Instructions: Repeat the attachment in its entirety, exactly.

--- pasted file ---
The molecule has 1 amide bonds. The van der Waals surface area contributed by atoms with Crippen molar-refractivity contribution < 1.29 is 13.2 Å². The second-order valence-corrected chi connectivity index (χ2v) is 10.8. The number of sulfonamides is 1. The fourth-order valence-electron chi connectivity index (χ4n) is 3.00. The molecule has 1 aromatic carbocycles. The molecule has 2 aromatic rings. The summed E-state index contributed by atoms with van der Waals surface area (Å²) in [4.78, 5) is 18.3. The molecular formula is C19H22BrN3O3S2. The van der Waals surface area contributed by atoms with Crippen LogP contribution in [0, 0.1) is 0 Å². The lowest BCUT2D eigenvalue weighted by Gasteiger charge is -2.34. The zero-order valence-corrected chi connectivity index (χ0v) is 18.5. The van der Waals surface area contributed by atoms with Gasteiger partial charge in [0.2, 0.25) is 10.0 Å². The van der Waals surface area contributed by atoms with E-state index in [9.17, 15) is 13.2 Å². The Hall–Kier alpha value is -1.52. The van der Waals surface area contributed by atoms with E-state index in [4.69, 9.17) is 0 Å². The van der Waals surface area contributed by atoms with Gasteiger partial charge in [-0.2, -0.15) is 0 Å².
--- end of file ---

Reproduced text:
The molecule has 1 amide bonds. The van der Waals surface area contributed by atoms with Crippen molar-refractivity contribution < 1.29 is 13.2 Å². The second-order valence-corrected chi connectivity index (χ2v) is 10.8. The number of sulfonamides is 1. The fourth-order valence-electron chi connectivity index (χ4n) is 3.00. The molecule has 1 aromatic carbocycles. The molecule has 2 aromatic rings. The summed E-state index contributed by atoms with van der Waals surface area (Å²) in [4.78, 5) is 18.3. The molecular formula is C19H22BrN3O3S2. The van der Waals surface area contributed by atoms with Crippen LogP contribution in [0, 0.1) is 0 Å². The lowest BCUT2D eigenvalue weighted by Gasteiger charge is -2.34. The zero-order valence-corrected chi connectivity index (χ0v) is 18.5. The van der Waals surface area contributed by atoms with Gasteiger partial charge in [0.2, 0.25) is 10.0 Å². The van der Waals surface area contributed by atoms with E-state index in [9.17, 15) is 13.2 Å². The Hall–Kier alpha value is -1.52. The van der Waals surface area contributed by atoms with E-state index in [4.69, 9.17) is 0 Å². The van der Waals surface area contributed by atoms with Gasteiger partial charge in [-0.2, -0.15) is 0 Å².